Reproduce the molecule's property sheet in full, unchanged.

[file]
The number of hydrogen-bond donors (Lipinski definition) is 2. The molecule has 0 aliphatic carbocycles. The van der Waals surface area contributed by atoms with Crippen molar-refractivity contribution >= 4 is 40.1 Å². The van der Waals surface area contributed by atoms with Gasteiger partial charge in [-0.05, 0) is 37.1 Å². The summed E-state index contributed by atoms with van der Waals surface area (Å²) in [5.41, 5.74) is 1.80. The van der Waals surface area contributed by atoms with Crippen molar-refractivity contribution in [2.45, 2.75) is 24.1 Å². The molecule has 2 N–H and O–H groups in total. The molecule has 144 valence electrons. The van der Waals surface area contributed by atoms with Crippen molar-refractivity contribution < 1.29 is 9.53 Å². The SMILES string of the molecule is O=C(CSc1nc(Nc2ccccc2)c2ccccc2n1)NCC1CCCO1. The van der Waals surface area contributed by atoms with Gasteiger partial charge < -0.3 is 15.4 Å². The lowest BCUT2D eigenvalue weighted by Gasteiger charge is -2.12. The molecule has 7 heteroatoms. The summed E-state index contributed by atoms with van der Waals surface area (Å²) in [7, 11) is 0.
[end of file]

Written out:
The number of hydrogen-bond donors (Lipinski definition) is 2. The molecule has 0 aliphatic carbocycles. The van der Waals surface area contributed by atoms with Crippen molar-refractivity contribution >= 4 is 40.1 Å². The van der Waals surface area contributed by atoms with Gasteiger partial charge in [-0.05, 0) is 37.1 Å². The summed E-state index contributed by atoms with van der Waals surface area (Å²) in [5.41, 5.74) is 1.80. The van der Waals surface area contributed by atoms with Crippen molar-refractivity contribution in [2.45, 2.75) is 24.1 Å². The molecule has 2 N–H and O–H groups in total. The molecule has 144 valence electrons. The van der Waals surface area contributed by atoms with Crippen molar-refractivity contribution < 1.29 is 9.53 Å². The SMILES string of the molecule is O=C(CSc1nc(Nc2ccccc2)c2ccccc2n1)NCC1CCCO1. The van der Waals surface area contributed by atoms with Gasteiger partial charge < -0.3 is 15.4 Å². The lowest BCUT2D eigenvalue weighted by Gasteiger charge is -2.12. The molecule has 7 heteroatoms. The summed E-state index contributed by atoms with van der Waals surface area (Å²) in [7, 11) is 0.